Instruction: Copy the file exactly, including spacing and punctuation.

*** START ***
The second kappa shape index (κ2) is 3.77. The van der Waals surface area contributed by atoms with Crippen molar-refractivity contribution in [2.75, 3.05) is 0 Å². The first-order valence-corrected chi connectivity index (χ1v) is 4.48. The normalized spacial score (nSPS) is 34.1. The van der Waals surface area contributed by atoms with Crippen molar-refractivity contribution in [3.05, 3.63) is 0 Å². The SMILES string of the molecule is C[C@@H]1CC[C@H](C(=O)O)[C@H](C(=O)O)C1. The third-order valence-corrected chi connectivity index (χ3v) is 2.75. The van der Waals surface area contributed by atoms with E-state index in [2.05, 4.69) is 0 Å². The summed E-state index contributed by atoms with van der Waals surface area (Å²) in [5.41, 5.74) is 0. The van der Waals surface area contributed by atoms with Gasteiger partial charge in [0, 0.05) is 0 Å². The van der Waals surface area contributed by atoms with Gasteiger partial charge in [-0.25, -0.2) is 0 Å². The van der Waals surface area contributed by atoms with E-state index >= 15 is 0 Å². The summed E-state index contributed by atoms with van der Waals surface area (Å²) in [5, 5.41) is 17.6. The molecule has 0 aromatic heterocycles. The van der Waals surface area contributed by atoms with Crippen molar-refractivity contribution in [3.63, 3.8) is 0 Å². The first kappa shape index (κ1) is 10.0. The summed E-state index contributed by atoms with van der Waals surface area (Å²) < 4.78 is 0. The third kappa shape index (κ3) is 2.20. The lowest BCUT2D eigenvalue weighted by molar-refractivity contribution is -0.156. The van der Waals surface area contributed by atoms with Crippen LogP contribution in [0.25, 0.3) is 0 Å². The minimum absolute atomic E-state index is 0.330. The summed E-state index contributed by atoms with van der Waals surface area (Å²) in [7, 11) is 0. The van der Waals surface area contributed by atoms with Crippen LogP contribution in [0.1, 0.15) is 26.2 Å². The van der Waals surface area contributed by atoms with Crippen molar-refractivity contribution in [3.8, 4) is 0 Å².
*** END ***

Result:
The second kappa shape index (κ2) is 3.77. The van der Waals surface area contributed by atoms with Crippen molar-refractivity contribution in [2.75, 3.05) is 0 Å². The first-order valence-corrected chi connectivity index (χ1v) is 4.48. The normalized spacial score (nSPS) is 34.1. The van der Waals surface area contributed by atoms with Crippen molar-refractivity contribution in [3.05, 3.63) is 0 Å². The SMILES string of the molecule is C[C@@H]1CC[C@H](C(=O)O)[C@H](C(=O)O)C1. The third-order valence-corrected chi connectivity index (χ3v) is 2.75. The van der Waals surface area contributed by atoms with E-state index in [2.05, 4.69) is 0 Å². The summed E-state index contributed by atoms with van der Waals surface area (Å²) in [5.41, 5.74) is 0. The van der Waals surface area contributed by atoms with Gasteiger partial charge in [0, 0.05) is 0 Å². The van der Waals surface area contributed by atoms with Gasteiger partial charge in [-0.25, -0.2) is 0 Å². The van der Waals surface area contributed by atoms with E-state index >= 15 is 0 Å². The summed E-state index contributed by atoms with van der Waals surface area (Å²) in [5, 5.41) is 17.6. The molecule has 0 aromatic heterocycles. The van der Waals surface area contributed by atoms with Crippen molar-refractivity contribution in [3.63, 3.8) is 0 Å². The first kappa shape index (κ1) is 10.0. The summed E-state index contributed by atoms with van der Waals surface area (Å²) < 4.78 is 0. The third kappa shape index (κ3) is 2.20. The lowest BCUT2D eigenvalue weighted by molar-refractivity contribution is -0.156. The van der Waals surface area contributed by atoms with Crippen LogP contribution in [0.25, 0.3) is 0 Å². The minimum absolute atomic E-state index is 0.330. The summed E-state index contributed by atoms with van der Waals surface area (Å²) in [7, 11) is 0. The van der Waals surface area contributed by atoms with Crippen LogP contribution in [0.1, 0.15) is 26.2 Å². The van der Waals surface area contributed by atoms with Crippen molar-refractivity contribution in [3.8, 4) is 0 Å².